Hlaudi the politi­cian?

CityPress - - News - CHARL BLIGNAUT charl.blignaut@city­press.co.za

Sus­pended SABC chief op­er­at­ing of­fi­cer Hlaudi Mot­soe­neng this week made a last-ditch at­tempt to cling to his job ahead of his loom­ing dis­ci­plinary hear­ing.

Sur­rounded by sym­pa­thetic mu­si­cians, who spoke for an hour be­fore he could start his marathon press con­fer­ence live on SABC news, the oc­ca­sion felt like a road­show; an epic praise poem; a trib­ute con­cert with opening acts.

It was also Mot­soe­neng’s ap­par­ent pitch for a high-pro­file career in pol­i­tics, should the hear­ing not go his way. And it won’t – not this time. Mot­soe­neng can’t sur­vive the SABC in­terim board’s man­date from the par­lia­men­tary ad hoc com­mit­tee to im­ple­ment its rec­om­men­da­tions, among them the find­ings of a three-year-old Pub­lic Pro­tec­tor re­port call­ing for his cen­sure for ly­ing about his qual­i­fi­ca­tions, and hugely in­flat­ing his and his clos­est al­lies’ salaries. He’s cur­rently earn­ing R350 000 a month to stay at home. Word on the board is that it’s over.

Mot­soe­neng also no longer has the un­con­di­tional pro­tec­tion of the com­mu­ni­ca­tions min­is­ter. Faith Muthambi has moved on and Ayanda Dlodlo, say in­sid­ers, is not back­ing what is patently a los­ing horse.

The press con­cert was more of the same cult of the per­son­al­ity stuff from the grand blesser of the air­waves. Build­ing his mythol­ogy, Mot­soe­neng and his al­lies ob­fus­cated on every level, pre­sent­ing se­lec­tive truths and pop­ulist rhetoric.

We saw mu­si­cians singing his praises for im­ple­ment­ing a 90% lo­cal con­tent quota on ra­dio – but what we didn’t see is that the same mu­si­cians are owed an es­ti­mated R400 mil­lion by the SABC, which has not paid mu­sic rights in some­thing like seven years – five of them on Mot­soe­neng’s watch.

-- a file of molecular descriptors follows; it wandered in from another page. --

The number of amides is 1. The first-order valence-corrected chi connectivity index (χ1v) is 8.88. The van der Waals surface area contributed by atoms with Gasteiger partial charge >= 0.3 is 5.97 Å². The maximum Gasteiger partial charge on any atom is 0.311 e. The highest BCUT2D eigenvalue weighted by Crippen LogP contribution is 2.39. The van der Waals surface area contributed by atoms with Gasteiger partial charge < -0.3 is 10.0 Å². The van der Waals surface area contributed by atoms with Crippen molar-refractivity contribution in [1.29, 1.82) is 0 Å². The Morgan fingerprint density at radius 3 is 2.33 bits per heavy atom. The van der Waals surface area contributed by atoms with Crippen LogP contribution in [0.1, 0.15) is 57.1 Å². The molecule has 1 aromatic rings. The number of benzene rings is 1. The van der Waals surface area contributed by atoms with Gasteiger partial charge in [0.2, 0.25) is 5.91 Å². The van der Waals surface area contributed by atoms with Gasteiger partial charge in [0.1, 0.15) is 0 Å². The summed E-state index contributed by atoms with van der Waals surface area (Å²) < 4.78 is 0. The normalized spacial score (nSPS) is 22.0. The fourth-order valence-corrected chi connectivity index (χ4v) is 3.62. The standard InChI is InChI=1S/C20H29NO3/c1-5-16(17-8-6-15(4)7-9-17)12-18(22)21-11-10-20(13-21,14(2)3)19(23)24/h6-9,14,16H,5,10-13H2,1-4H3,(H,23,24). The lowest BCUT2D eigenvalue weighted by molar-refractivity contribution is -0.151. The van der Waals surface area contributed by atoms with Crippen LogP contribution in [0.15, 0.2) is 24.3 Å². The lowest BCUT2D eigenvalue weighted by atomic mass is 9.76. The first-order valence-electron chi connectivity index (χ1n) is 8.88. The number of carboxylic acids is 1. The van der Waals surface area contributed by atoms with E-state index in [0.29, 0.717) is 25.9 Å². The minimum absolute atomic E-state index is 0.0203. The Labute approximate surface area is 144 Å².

Ev­ery­body wants lo­cal con­tent and a thriv­ing lo­cal cul­ture, but Mot­soe­neng did not com­mis­sion a risk anal­y­sis be­fore he uni­lat­er­ally im­ple­mented his new quo­tas, which added R50 mil­lion a month to the TV pro­duc­tion bill be­cause lo­cal con­tent is ex­pen­sive.

He was ad­vised at the time to phase in­creased lo­cal con­tent in and buffer the SABC’s cof­fers, but he ham­mered his pol­icy home and lost the mar­ket in­stead.

On Wed­nes­day, he laughed off sug­ges­tions that the 90% pol­icy had hurt ra­dio, saying there was only a 1% or 2% au­di­ence drop-off. What he didn’t tell us was how the un­ex­pected new lo­cal con­tent sched­ules caused ad­ver­tis­ers to with­draw and rev­enue to plunge. Nor did he speak about the mas­sive le­gal bill that was ac­cu­mu­lated af­ter hound­ing sus­pected whistle-blow­ers from the build­ing; the tens of mil­lions of rands spent on ques­tion­able con­sul­tants; and the mil­lions he paid him­self in bonuses.

In fact, he claimed that he left the SABC with plenty of money in the bank, and said there would have been no fi­nan­cial cri­sis, no staff lay-offs and no un­paid pro­duc­ers if he was still there. Months of in­ves­ti­ga­tion by City Press prove this to be a lie.

Mot­soe­neng, with his fla­grant dis­re­gard for pol­icy and le­gal pro­ce­dure, is the author of the down­fall of the pub­lic broad­caster.

He knows he’s un­likely to get his job back, so his lat­est press con­cert was ac­tu­ally the launch of his po­lit­i­cal career.

He said as much: “You may say you don’t want Hlaudi, it’s fine. But Hlaudi is go­ing to lead you on an­other platform ... Peo­ple are call­ing me to pol­i­tics. Politi­cians would be shocked at the num­bers that would vote for me.”

Mot­soe­neng has also ev­i­dently had the back­ing of Pres­i­dent Ja­cob Zuma as he has played a core role in skew­ing news and po­lit­i­cal cov­er­age at the SABC to be pro-Zuma. On Wed­nes­day, he con­tin­ued to pitch his bid to the heart of the Zuma camp.

He said he didn’t just “cre­ate” Bo­nang Matheba and Robert Marawa, he also “started this rad­i­cal trans­for­ma­tion” that the pres­i­dent speaks about th­ese days.

But Zuma doesn’t need to worry, Mot­soe­neng doesn’t want his job – he sup­ports a fe­male pres­i­dent. One as­sumes this is Nkosazana Dlamini-Zuma and Mot­soe­neng’s look­ing fur­ther into the fu­ture.

Hlaudi Mot­soe­neng

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